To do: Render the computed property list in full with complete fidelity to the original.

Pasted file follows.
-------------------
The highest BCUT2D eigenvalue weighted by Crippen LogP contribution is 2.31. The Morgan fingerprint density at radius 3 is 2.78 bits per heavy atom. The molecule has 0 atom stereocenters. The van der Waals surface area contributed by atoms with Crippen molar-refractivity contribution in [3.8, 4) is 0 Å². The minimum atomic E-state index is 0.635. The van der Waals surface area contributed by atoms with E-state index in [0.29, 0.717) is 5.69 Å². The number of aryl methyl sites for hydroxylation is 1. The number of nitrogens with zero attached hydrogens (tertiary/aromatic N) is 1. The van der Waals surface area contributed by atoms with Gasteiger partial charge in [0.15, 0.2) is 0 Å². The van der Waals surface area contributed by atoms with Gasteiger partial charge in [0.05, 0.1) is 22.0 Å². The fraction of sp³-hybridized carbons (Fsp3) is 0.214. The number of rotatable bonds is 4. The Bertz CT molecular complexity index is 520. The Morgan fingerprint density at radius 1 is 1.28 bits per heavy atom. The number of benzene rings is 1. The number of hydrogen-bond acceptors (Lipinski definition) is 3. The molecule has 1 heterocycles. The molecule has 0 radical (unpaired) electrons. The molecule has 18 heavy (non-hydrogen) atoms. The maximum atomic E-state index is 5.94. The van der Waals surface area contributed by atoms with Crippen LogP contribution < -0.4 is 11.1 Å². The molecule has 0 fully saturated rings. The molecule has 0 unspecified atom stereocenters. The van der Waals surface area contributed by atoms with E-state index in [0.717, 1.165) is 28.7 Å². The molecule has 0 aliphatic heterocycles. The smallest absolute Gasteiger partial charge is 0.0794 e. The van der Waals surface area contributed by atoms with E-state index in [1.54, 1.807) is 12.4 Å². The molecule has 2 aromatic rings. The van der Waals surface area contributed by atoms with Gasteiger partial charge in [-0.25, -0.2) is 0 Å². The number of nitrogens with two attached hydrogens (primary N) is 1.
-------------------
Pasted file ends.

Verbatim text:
The highest BCUT2D eigenvalue weighted by Crippen LogP contribution is 2.31. The Morgan fingerprint density at radius 3 is 2.78 bits per heavy atom. The molecule has 0 atom stereocenters. The van der Waals surface area contributed by atoms with Crippen molar-refractivity contribution in [3.8, 4) is 0 Å². The minimum atomic E-state index is 0.635. The van der Waals surface area contributed by atoms with E-state index in [0.29, 0.717) is 5.69 Å². The number of aryl methyl sites for hydroxylation is 1. The number of nitrogens with zero attached hydrogens (tertiary/aromatic N) is 1. The van der Waals surface area contributed by atoms with Gasteiger partial charge in [0.15, 0.2) is 0 Å². The van der Waals surface area contributed by atoms with Gasteiger partial charge in [0.05, 0.1) is 22.0 Å². The fraction of sp³-hybridized carbons (Fsp3) is 0.214. The number of rotatable bonds is 4. The Bertz CT molecular complexity index is 520. The Morgan fingerprint density at radius 1 is 1.28 bits per heavy atom. The number of benzene rings is 1. The number of hydrogen-bond acceptors (Lipinski definition) is 3. The molecule has 1 heterocycles. The molecule has 0 radical (unpaired) electrons. The molecule has 18 heavy (non-hydrogen) atoms. The maximum atomic E-state index is 5.94. The van der Waals surface area contributed by atoms with Crippen LogP contribution < -0.4 is 11.1 Å². The molecule has 0 fully saturated rings. The molecule has 0 unspecified atom stereocenters. The van der Waals surface area contributed by atoms with E-state index in [0.717, 1.165) is 28.7 Å². The molecule has 0 aliphatic heterocycles. The smallest absolute Gasteiger partial charge is 0.0794 e. The van der Waals surface area contributed by atoms with E-state index in [1.54, 1.807) is 12.4 Å². The molecule has 2 aromatic rings. The van der Waals surface area contributed by atoms with Gasteiger partial charge in [-0.25, -0.2) is 0 Å². The number of nitrogens with two attached hydrogens (primary N) is 1.